Route 302, Bartlett, N.H., 800-223-7669, attitash.com. Rates $118-$264. Alpine Slide recreation area open daily from 10 a.m.-6 p.m. A one-day pass is $35; $15 for children under 48 inches tall.
Blueberry Hill Inn
Which of these things just doesn't belong: copper pots, Adirondack chairs, diapers, gourmet dinners, a sauna.
At Blueberry Hill, the answer, happily, is "none."
New England inns are typically the reserve of couples at ease. Blueberry Hill, however, delivers all the trappings of country luxury, while welcoming kids. How much? Children under 4 stay for free.
Kids or no, the inn and its amiable staff provide an excellent base camp for easy mountain adventure. Set in the Moosalamoo section of Green Mountain National Forest, a network of trails around the inn makes for great hiking in summer and cross-country skiing when the snow flies.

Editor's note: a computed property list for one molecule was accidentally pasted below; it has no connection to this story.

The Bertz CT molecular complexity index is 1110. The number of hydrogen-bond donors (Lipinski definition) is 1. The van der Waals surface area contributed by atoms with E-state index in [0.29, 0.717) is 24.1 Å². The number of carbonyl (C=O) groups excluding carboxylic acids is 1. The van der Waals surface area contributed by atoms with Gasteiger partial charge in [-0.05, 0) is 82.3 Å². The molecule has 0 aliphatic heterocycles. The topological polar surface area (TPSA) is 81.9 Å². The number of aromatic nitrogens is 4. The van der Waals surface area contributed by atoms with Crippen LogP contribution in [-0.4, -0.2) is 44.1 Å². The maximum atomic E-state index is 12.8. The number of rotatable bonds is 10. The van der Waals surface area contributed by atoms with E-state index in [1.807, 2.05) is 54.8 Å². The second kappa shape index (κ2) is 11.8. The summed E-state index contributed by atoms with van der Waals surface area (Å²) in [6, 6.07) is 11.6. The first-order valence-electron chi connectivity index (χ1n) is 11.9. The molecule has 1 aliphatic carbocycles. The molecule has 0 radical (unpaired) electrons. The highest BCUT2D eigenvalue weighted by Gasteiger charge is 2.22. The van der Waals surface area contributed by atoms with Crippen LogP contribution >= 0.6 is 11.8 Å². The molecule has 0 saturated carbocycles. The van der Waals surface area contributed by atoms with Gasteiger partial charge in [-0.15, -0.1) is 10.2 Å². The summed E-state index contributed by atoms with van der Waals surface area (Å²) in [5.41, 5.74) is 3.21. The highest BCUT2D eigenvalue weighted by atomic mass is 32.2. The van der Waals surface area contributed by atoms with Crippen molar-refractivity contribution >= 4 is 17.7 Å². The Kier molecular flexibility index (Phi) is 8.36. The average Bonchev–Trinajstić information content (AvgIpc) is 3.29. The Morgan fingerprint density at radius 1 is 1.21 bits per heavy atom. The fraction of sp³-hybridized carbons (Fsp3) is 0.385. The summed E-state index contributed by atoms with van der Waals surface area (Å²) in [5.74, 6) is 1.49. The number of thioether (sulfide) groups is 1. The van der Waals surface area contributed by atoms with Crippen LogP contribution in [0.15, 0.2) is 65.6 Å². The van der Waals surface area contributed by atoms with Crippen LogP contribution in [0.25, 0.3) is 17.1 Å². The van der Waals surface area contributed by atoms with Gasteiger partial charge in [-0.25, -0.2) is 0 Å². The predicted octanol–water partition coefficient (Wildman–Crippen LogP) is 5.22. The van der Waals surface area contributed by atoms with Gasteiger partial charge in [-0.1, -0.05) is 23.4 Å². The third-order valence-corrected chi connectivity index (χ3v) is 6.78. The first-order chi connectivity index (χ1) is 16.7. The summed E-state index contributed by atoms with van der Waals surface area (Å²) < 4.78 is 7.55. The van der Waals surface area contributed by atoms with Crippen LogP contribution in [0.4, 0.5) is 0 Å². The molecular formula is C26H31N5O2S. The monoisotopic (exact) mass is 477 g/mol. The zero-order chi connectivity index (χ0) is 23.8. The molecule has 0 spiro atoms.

August, though, is best for gathering handfuls of the ripe signature treat, blueberries thick on the bushes surrounding the place. With the promise of juicy fruit, maybe the kids will even behave.
1307 Goshen Ripton Road, Goshen, Vt., 802-247-6735, blueberryhillinn.com. Doubles vary from $280-$360 per night, dinner and breakfast included.
Warfield House Inn at Valley View Farm
If your kids are young enough to be awed and enchanted by farm animals, then the Warfield House Inn in Charlemont makes the perfect bucolic getaway. The children can start the day by helping gather eggs for breakfast (the farm's Rhode Island Reds are prolific layers), and follow up the morning meal with a farm tour led by the innkeeper and almost certainly accompanied by Chou Chou, the half border collie. With the Hereford cattle in the far pasture for the summer, the central farm is dominated by a few llamas, pigs, sheep, some gawky emus, and a pair of handsome golden Haflinger horses. The rolling green hilltop pastures seem to stretch for miles, but watch the edge of the woods at dusk for wild turkeys and deer. Seven rooms in the Main House and five more in Whippoorwill Cottage are mostly set up with one queen bed each, but rollaway cots are available.
200 Warfield Road, Charlemont, 413-339-6600 or 888-339-8439, warfieldhouseinn.com. $99 including breakfast, rollaway bed extra $35.
PATRICIA HARRIS and DAVID LYON